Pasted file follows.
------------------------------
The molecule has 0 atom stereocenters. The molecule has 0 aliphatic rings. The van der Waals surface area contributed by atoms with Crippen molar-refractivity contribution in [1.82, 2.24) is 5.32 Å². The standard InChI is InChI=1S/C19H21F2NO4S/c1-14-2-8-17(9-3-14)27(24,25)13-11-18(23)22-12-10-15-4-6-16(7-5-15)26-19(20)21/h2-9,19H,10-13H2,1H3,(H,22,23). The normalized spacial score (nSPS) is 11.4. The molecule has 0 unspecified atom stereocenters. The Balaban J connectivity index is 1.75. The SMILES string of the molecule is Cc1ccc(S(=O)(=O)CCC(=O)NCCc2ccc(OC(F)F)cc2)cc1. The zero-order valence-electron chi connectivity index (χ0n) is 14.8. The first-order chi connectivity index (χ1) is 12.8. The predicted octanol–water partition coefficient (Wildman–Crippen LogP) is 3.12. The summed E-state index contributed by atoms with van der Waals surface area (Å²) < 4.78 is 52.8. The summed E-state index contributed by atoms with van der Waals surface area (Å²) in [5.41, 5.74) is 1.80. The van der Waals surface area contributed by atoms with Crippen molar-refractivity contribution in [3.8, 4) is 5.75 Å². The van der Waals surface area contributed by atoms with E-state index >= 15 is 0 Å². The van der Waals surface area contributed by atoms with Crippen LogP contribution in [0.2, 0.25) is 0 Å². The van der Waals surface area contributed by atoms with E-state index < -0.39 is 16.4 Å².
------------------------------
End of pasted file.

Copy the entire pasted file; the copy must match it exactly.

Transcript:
The molecule has 0 atom stereocenters. The molecule has 0 aliphatic rings. The van der Waals surface area contributed by atoms with Crippen molar-refractivity contribution in [1.82, 2.24) is 5.32 Å². The standard InChI is InChI=1S/C19H21F2NO4S/c1-14-2-8-17(9-3-14)27(24,25)13-11-18(23)22-12-10-15-4-6-16(7-5-15)26-19(20)21/h2-9,19H,10-13H2,1H3,(H,22,23). The normalized spacial score (nSPS) is 11.4. The molecule has 0 unspecified atom stereocenters. The Balaban J connectivity index is 1.75. The SMILES string of the molecule is Cc1ccc(S(=O)(=O)CCC(=O)NCCc2ccc(OC(F)F)cc2)cc1. The zero-order valence-electron chi connectivity index (χ0n) is 14.8. The first-order chi connectivity index (χ1) is 12.8. The predicted octanol–water partition coefficient (Wildman–Crippen LogP) is 3.12. The summed E-state index contributed by atoms with van der Waals surface area (Å²) < 4.78 is 52.8. The summed E-state index contributed by atoms with van der Waals surface area (Å²) in [5.41, 5.74) is 1.80. The van der Waals surface area contributed by atoms with Crippen molar-refractivity contribution in [3.8, 4) is 5.75 Å². The van der Waals surface area contributed by atoms with E-state index >= 15 is 0 Å². The van der Waals surface area contributed by atoms with Crippen LogP contribution in [0.2, 0.25) is 0 Å². The van der Waals surface area contributed by atoms with E-state index < -0.39 is 16.4 Å².